17. 1 2 "National Symbols – The National Flag". MyStory. National Heritage Board. 2009. Archived from the original on 17 June 2010. Retrieved 17 December 2009.
  18. 1 2 3 4 "National Symbols and References: The National Flag— Guidelines". Singapore Infomap. Ministry of Information, Communication and the Arts. Archived from the original on 12 May 2009. Retrieved 16 October 2007.
  19. Ministry of Information, Communications; the Arts (2001). The National Symbols Kit. Singapore: Ministry of Information, Communications and the Arts. p. 5. OCLC   49823410.
  20. Mohamed, Zaubidah (21 December 1999). "The national flag of Singapore". Infopedia Singapore. National Library Board Singapore. Archived from the original on 6 May 2008. Retrieved 30 November 2009.
  21. Ministry of Information, Communications; the Arts (2001). The National Symbols Kit. Singapore: Ministry of Information, Communications and the Arts. p. 7.
  22. Singapore Arms and Flag and National Anthem Rules, r. 5(3).
  23. Singapore Arms and Flag and National Anthem Rules, r. 6(3).
  24. Singapore Arms and Flag and National Anthem Rules, r. 9(5).
  25. 1 2 "Singaporeans urged to fly the flag". BBC News . 3 January 2004. See also "Singapore loosens controls on flag-waving". Financial Times . 3 January 2004.
  26. Noor Mohd Aziz (10 July 2006). "Rules relaxed for flying national flag". Channel NewsAsia . Retrieved 16 October 2007.
  27. "Singapore Government media release: Displaying the national flag during National Day celebrations 2007". National Resilience Division, Ministry of Information, Communications and the Arts. 17 July 2007. Archived from the original on 15 August 2009. Retrieved 4 November 2007.
  28. "USE THE NATIONAL FLAG DURING THE NATIONAL DAY CELEBRATIONS 2009". MINISTRY OF INFORMATION, COMMUNICATIONS AND THE ARTS. 14 July 2009. Archived from the original on 8 September 2009. Retrieved 10 December 2009.
  29. "Singapore Arms and Flag and National Anthem Act (Cap. 296, 1985 Rev. Ed". Government of Singapore. 1985. Archived from the original on 15 August 2009. Retrieved 19 November 2009.
  30. Singapore Arms and Flag and National Anthem Rules, r. 14(2). The rule states: "Any person who knowingly — (a) does any act in relation to the Flag in contravention of the provisions of rule 5, 6, 7, 9(1), (2), (3) or (4) or 10(1); or (b) contravenes rule 8 or 9(6) in relation to the Flag, shall be guilty of an offence and shall be liable on conviction to a fine not exceeding $1,000." Treating the Flag with disrespect is a separate offence under r. 14(4), which states: "Any person, who without reasonable excuse, contravenes rule 4... shall be guilty of an offence and shall be liable on conviction to a fine not exceeding $1,000." An authorised officer may compound these offences by collecting from the person reasonably suspected of having committed the offence a sum of money not exceeding S$500: Singapore Arms and Flag and National Anthem (Composition of Offences) Rules 2007 (S 378/2007).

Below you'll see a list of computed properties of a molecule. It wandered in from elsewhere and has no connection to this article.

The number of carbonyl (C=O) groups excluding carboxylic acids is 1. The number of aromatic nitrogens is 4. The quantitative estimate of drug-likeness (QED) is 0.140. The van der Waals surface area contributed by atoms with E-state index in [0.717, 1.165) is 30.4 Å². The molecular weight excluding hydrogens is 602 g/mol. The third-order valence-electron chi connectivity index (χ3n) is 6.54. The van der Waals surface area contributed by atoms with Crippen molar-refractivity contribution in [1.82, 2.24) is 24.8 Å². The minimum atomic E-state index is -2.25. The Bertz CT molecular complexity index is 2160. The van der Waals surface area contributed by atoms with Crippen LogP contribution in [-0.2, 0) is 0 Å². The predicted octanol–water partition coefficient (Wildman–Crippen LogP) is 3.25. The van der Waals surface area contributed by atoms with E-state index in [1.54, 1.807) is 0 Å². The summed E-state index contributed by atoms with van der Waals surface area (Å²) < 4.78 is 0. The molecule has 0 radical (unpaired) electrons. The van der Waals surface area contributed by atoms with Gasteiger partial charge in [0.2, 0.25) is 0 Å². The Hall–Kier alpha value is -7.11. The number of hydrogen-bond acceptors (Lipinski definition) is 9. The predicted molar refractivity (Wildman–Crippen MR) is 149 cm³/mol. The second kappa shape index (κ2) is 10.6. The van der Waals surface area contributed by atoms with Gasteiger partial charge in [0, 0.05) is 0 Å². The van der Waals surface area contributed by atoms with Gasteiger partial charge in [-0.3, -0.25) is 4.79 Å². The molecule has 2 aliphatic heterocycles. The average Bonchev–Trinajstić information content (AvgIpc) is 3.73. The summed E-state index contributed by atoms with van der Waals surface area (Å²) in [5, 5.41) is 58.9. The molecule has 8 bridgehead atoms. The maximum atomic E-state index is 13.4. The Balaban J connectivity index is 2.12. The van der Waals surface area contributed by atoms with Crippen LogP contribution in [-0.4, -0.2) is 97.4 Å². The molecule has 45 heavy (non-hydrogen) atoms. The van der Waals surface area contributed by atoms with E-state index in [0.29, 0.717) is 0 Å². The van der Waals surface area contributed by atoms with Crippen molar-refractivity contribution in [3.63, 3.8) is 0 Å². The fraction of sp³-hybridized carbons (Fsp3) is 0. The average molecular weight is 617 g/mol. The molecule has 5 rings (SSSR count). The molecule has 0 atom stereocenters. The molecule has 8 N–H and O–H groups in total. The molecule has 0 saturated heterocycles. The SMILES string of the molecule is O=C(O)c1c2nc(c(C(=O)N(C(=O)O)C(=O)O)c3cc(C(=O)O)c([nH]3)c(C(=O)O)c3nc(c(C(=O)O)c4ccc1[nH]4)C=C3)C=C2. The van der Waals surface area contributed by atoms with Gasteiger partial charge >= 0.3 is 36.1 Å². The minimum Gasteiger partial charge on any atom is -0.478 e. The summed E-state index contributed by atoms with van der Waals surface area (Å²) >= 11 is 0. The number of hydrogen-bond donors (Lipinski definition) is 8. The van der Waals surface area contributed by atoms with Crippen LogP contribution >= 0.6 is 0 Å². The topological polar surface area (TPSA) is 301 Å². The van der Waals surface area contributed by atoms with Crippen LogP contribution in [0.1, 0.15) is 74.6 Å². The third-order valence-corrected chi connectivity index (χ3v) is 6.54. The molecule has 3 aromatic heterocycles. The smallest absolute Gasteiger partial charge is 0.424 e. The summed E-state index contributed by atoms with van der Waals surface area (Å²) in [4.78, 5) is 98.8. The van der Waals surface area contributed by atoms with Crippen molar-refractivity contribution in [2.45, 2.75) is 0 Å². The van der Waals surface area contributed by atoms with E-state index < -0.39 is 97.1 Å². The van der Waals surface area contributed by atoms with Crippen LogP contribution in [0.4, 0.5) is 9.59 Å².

31. Singapore Arms and Flag and National Anthem Rules, r. 4(1).
  32. Singapore Arms and Flag and National Anthem Rules, r. 4(2).
  33. Singapore Arms and Flag and National Anthem Rules, r. 7(4).
  34. Singapore Arms and Flag and National Anthem Rules, r. 7(8).
  35. Singapore Arms and Flag and National Anthem Rules, r. 7(6).
  36. Singapore Arms and Flag and National Anthem Rules, r. 7(1).
  37. Singapore Arms and Flag and National Anthem Rules, r. 7(2) and r. 7(9)(a) (definition of "position of honour").
  38. Singapore Arms and Flag and National Anthem Rules, r. 7(3)(a) and r. 7(9)(b) (definition of "position of honour").
  39. Singapore Arms and Flag and National Anthem Rules, r. 7(3)(b).
  40. Singapore Arms and Flag and National Anthem Rules, r. 7(5).
  41. Singapore Arms and Flag and National Anthem Rules, r. 7(7).
  42. Singapore Arms and Flag and National Anthem Rules, r. 5(1).
  43. Singapore Arms and Flag and National Anthem Rules, r. 5(2).
  44. Singapore Arms and Flag and National Anthem Rules, r. 6(1).
  45. Singapore Arms and Flag and National Anthem Rules, r. 6(2).
  46. "Receptacle" includes paper, plastic and refuse bags: r. 9(8).
  47. Singapore Arms and Flag and National Anthem Rules, r. 9(1).
  48. Singapore Arms and Flag and National Anthem Rules, r. 9(2).
  49. Singapore Arms and Flag and National Anthem Rules, r. 9(6). This rule does not apply to the production by or on behalf of, or the display by, any Government department of its flag: r. 9(7).
  50. Singapore Arms and Flag and National Anthem Rules, r. 9(4).
  51. Singapore Arms and Flag and National Anthem Rules, r. 10.
  52. Singapore Arms and Flag and National Anthem Rules, r. 9(3).
  53. Our Army Customs and Traditions (PDF). Singapore: Ministry of Defence. 2006. p. 127. Archived from the original (PDF) on 3 October 2008.
  54. Singapore Arms and Flag and National Anthem Rules, r. 8.
  55. Leong, Laurence Wai-Teng (December 2001). "Consuming the Nation: National Day Parades in Singapore" (PDF). New Zealand Journal of Asian Studies. The New Zealand Asian Studies Society. 3 (2): 5 at 14. Retrieved 3 November 2007.
  56. "Singapore Statutes Online – 1 – Singapore Arms and Flag and National Anthem Rules". Government of Singapore. Retrieved 30 July 2016.
  57. "Mass participation— communities: Largest national flag formed by umbrellas". The Singapore Book of Records. 9 August 2007. Archived from the original on 12 May 2008. Retrieved 3 November 2007.